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As the game got set to kick off, the anticipation was unbelievable. The cheers were loud and the crowd was riding high. The game started and the crowd was not disappointed as Tottenham kicked off aggressively, really attacking the ball and generating a couple of early scoring chances.

We were on our feet the whole time, living each pass, tackle and shot as if we were on the field. Unfortunately, the joy was shattered late in the half when Arsenal scored the opening goal six minutes before half time. The goal was like a fatal blow to the crowd, which quickly shrank at the shock of now trailing. The half time whistle blew with Tottenham trailing 1-0.

As the second half started, Tottenham again was aggressive, and the crowd, although not as loud as earlier, was back in the game and supporting their team. Ten minutes into the half, Arsenal player Francis Coquelin, was given his second yellow card and a red card for a tackle on Harry Kane. With the red card meaning he had to leave the game and could not be replaced, Tottenham had a man advantage and the crowd saw a way out from trailing 1-0.

Sure enough, five minutes later, Tottenham’s Toby Alderweireld scored the equalizer during a Tottenham corner kick. The crowd responded and belief in a win was restored as White Hart Lane went nuts, except for the wankers in the away section of the stadium.

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Obviously, not our picture. It’s from The Mirror. 

Not to be outdone, a mere two minutes later, Harry Kane scored again for Tottenham and in a truly indescribable scene, 33,000 fans erupted! This was not a home run or grand slam kind of cheer. This was a true explosion. High fives, hugs, scarves, fist pumps, shouts all erupting in a celebration that even as I write this, gives me chills. It truly was magical.

Remember how 2 or 3 blog posts ago I mentioned Sheryll might have even felt true joy during all this soccer? This was that moment. I didn’t have a mirror on me, but if the smile and pure jubilation on Sheryll’s face was any reflection of mine, we were happy, very happy, and swept up in an experience like none other.

Tottenham continued to press and had a couple of more chances to score, but were unsuccessful and then in a brief lapse 11 minutes before the final whistle, Arsenal somehow scored again. It wasn’t brilliant; it was just a shot that somehow found its way into the back of the net. Quite honestly the goal out of nowhere crushed the crowd. The rest of the game saw a few more chances for both sides, before ending in a 2-2 draw. Normally, a tie would be fine, but giving up the lead while our team was up a man clearly felt like defeat.

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Happy Poe and your’s truly at an earlier game at White Hart Lane. 

Sheryll and I, along with those around us made our way towards the exit and ultimately towards the Tube. Along the way we stopped into a known supporters pub to see if we could watch some of the other games scheduled that afternoon, but after waiting forever to get a drink and the building scent of BO from the growing crowd in the packed pub, we moved on waving goodbye to North London and jumping on the Tube towards home.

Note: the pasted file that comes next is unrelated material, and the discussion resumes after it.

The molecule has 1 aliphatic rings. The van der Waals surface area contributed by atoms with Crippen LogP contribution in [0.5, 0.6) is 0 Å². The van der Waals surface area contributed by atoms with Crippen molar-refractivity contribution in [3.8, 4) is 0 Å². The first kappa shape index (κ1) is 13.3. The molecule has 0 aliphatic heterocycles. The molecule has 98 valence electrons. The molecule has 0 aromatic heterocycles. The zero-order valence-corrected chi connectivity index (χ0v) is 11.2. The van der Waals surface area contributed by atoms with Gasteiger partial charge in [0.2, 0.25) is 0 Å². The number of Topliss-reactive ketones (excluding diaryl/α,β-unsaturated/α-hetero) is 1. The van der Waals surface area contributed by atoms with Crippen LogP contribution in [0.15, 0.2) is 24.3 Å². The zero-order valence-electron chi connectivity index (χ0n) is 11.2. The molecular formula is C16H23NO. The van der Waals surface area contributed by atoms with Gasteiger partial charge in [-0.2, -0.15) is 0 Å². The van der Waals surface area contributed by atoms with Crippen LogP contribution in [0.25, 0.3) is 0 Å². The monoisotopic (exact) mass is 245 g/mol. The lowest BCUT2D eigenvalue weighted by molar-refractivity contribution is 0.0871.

In all, it was a day of truly tremendous highs and some lows, a true rollercoaster of emotion and fun that ended our live football experiences in London.

The following morning we awoke to a beautiful London day. We did a little packing, went downstairs for tea and the morning papers, and to relive the excitement and disappointment. Then, finally, as we got cleaned up to head to Sunday Roast at noon, I remembered the main reason behind our three days of football and wished Sheryll a Happy Birthday. Oops.

Writing and reflecting on our experience now, even a couple of months later, I still can feel and hear the sounds of our time as London football hooligans. I loved it all, and can’t wait to do it again. Until then, we have started flying the Tottenham flag over the front porch at home, and I am back to watching games on the couch with Pinot.

Fairytales for Grown-Ass People: London Edition

Once upon a time….o.k, 1981…there was a young girl who lived way out in the dusty fields of West Texas who became infatuated with princesses and castles and royalty.

One day when she was nine years old, the little girl got up very, very early to watch a beautiful blonde maiden in a humongous poofy white dress marry a not-so-fine prince in a gorgeous spectacle in a faraway place called England.

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Princess-in-training. I think this might have been around 9, but honestly, I have no idea. None of the photos have any info on the back of them. Let’s just go with this one, which is embarrassing enough. Also, someday I’ll get unlazy enough to scan my photos in, instead of taking a photo of a photo. (#glare)

Everybody on the television was lining the streets, cheering and wearing jaunty party hats and waving Union Jack flags as very refined-looking people in brightly colored jackets and matching hats and red military uniforms made their way towards a giant, Gothic church in horse-drawn carriages. There were trumpets. And commemorative tea mugs and towels. And a big fancy photo op, complete with a kiss on a palace balcony.

It was nothing short of magical and about as far away from the reality of everyday life in a dusty West Texas trailer park as you could get.

And that was the day that I fell in love with England. Actually, obsessed is probably a more accurate word.

I become obsessed. Completely, singularly focused on all things British with the ultimate goal being to one day live there. And lo and behold, thanks to a student work visa, I did get to go live in London for six months in 1997.

London Poe